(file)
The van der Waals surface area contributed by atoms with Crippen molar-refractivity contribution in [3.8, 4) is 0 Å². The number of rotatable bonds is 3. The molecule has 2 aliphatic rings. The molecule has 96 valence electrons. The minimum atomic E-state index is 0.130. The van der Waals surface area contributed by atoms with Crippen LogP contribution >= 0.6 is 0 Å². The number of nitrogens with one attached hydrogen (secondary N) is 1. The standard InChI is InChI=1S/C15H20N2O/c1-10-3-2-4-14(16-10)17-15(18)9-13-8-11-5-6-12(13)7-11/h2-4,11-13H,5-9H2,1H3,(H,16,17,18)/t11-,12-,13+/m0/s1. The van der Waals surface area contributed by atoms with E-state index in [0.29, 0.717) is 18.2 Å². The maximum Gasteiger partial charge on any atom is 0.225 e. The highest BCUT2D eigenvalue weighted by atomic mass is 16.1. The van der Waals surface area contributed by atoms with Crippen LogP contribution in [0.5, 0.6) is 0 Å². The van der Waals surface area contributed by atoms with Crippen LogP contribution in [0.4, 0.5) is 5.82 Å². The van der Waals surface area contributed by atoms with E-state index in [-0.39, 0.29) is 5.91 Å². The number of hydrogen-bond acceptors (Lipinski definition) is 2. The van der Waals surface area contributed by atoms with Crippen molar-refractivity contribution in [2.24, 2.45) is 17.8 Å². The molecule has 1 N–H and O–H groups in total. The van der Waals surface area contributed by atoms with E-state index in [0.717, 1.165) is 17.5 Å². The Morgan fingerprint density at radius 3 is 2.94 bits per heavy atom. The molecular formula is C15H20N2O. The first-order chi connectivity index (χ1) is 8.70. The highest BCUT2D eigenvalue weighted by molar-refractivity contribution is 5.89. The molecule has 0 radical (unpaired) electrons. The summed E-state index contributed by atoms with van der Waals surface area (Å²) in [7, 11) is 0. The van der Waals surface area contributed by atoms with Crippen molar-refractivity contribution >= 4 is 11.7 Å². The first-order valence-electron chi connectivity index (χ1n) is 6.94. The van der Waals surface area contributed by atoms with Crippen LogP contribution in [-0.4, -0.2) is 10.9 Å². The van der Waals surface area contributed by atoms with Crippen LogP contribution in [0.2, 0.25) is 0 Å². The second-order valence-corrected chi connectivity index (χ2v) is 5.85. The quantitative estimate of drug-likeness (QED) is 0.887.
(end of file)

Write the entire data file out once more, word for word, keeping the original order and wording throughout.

The van der Waals surface area contributed by atoms with Crippen molar-refractivity contribution in [3.8, 4) is 0 Å². The number of rotatable bonds is 3. The molecule has 2 aliphatic rings. The molecule has 96 valence electrons. The minimum atomic E-state index is 0.130. The van der Waals surface area contributed by atoms with Crippen LogP contribution >= 0.6 is 0 Å². The number of nitrogens with one attached hydrogen (secondary N) is 1. The standard InChI is InChI=1S/C15H20N2O/c1-10-3-2-4-14(16-10)17-15(18)9-13-8-11-5-6-12(13)7-11/h2-4,11-13H,5-9H2,1H3,(H,16,17,18)/t11-,12-,13+/m0/s1. The van der Waals surface area contributed by atoms with E-state index in [0.29, 0.717) is 18.2 Å². The maximum Gasteiger partial charge on any atom is 0.225 e. The highest BCUT2D eigenvalue weighted by atomic mass is 16.1. The van der Waals surface area contributed by atoms with Crippen LogP contribution in [0.5, 0.6) is 0 Å². The van der Waals surface area contributed by atoms with Crippen LogP contribution in [0.4, 0.5) is 5.82 Å². The van der Waals surface area contributed by atoms with E-state index in [-0.39, 0.29) is 5.91 Å². The number of hydrogen-bond acceptors (Lipinski definition) is 2. The van der Waals surface area contributed by atoms with Crippen molar-refractivity contribution in [2.24, 2.45) is 17.8 Å². The molecule has 1 N–H and O–H groups in total. The van der Waals surface area contributed by atoms with E-state index in [0.717, 1.165) is 17.5 Å². The Morgan fingerprint density at radius 3 is 2.94 bits per heavy atom. The molecular formula is C15H20N2O. The first-order chi connectivity index (χ1) is 8.70. The highest BCUT2D eigenvalue weighted by molar-refractivity contribution is 5.89. The molecule has 0 radical (unpaired) electrons. The summed E-state index contributed by atoms with van der Waals surface area (Å²) in [7, 11) is 0. The van der Waals surface area contributed by atoms with Crippen molar-refractivity contribution >= 4 is 11.7 Å². The first-order valence-electron chi connectivity index (χ1n) is 6.94. The van der Waals surface area contributed by atoms with Crippen LogP contribution in [-0.4, -0.2) is 10.9 Å². The van der Waals surface area contributed by atoms with Crippen LogP contribution in [0.2, 0.25) is 0 Å². The second-order valence-corrected chi connectivity index (χ2v) is 5.85. The quantitative estimate of drug-likeness (QED) is 0.887.